I watched another construction site where about 4 workers idled and occasionally worked. I could have done the work that these guys did and still have taken a couple of breaks.

    The People’s Paradise old joke: we pretend to work and they pretend to pay us.

    I was down there to attend a “Marxist social science ” conference. The only reason I went down was to meet old friends, and see Stalinismo-lite. By then I was no longer anywhere near the Left. I observed the dismay of attendees, White guys from places like Minnesota mostly. The chiquita communist Cuban speakers went on and on. One memorable bit: “The Party controls civil society because that is where capitalism takes root.” I am not making this up.

    One N. American notable marxist exclaimed, ” I never thought I would ever call myself a Utopian Socialist, but after this…” The marxist group was disinvited for the following year. I of course chuckled at this crash course in Reality given to PhDs gliding thru their airy fantasies and struck down by Cuba Si!….. Yanquis in Paradise.

    I remember in 1960 or so when we leftish folks complained about Cubans denied access to their own beaches and the prostitution of Cuba under the hated Batista (a mulatto by the way.) Same thing then in 2000, the Cubans kept out of the beaches of the tourist hotels.

    Rose colored glasses Margolis wears permanently. I wrote this whole experience up a few years ago, and Margolis might want to read it, but no…he won’t.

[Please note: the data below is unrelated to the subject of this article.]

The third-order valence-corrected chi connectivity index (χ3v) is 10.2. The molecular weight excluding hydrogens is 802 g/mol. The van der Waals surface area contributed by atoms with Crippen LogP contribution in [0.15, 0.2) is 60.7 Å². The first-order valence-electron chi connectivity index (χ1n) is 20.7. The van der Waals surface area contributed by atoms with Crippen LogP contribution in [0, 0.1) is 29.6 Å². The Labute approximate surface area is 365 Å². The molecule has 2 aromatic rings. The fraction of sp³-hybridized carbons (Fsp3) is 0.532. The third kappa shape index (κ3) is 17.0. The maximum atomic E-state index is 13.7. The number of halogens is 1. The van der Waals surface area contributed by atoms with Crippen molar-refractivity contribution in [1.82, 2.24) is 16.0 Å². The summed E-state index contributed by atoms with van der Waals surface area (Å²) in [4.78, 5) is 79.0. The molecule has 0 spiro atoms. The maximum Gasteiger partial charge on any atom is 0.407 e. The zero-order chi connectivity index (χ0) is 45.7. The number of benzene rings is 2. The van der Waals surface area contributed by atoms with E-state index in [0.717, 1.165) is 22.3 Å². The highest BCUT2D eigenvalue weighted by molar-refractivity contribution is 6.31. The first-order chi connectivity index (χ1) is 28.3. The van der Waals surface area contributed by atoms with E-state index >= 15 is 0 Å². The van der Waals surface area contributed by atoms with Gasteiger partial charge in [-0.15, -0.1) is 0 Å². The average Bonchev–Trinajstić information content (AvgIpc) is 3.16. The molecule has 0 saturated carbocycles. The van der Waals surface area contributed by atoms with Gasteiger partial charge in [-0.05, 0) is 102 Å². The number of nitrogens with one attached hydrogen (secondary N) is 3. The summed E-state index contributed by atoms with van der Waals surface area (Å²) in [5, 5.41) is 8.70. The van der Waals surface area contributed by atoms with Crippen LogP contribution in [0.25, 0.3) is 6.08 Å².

Any way I could get in on the Malecon sweepstakes when the golfers descend on Havana? Golfers are Very Bad Human Beings, especially when blond of hair and blue of eye, like me.

    Joe Webb

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    • Replies: @Haploid
    The piece you wrote concerning your experiences in Cuba, is it on the Web somewhere? I'd really like to read it.
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  • @Jefferson
    You know who is going to financially benefit from more American tourists vacationing in Cuba ? The Cuban prostitutes.

    You must mean “sex workers” (it’s a workers’ paradise, after all).

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  • You know who is going to financially benefit from more American tourists vacationing in Cuba ? The Cuban prostitutes.

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    • Replies: @Dutch Boy
    You must mean "sex workers" (it's a workers' paradise, after all).
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  • @Delmar Jackson
    My family has been in Miami since 1919. My heart does not weep for Havana. Every refugee pining for old Havana can take a nostalgic visit and go HOME. For Americans who grew up in Miami when a Cuban was a rarity, we can never go home, it was stolen from us by Uncle Sam and millions of refugees decades ago.
    You think Cuba faces a tsunami? So does what is left of south Florida as millions of Cubans come here to annex what was given away. I can think of a hundred worse immigrant groups to come here than Cubans, but I do not shed any tears for what they have lost or will lose. I know how wonderful Miami was before they came and know the sacrifices of the people that made Miami worth coming to.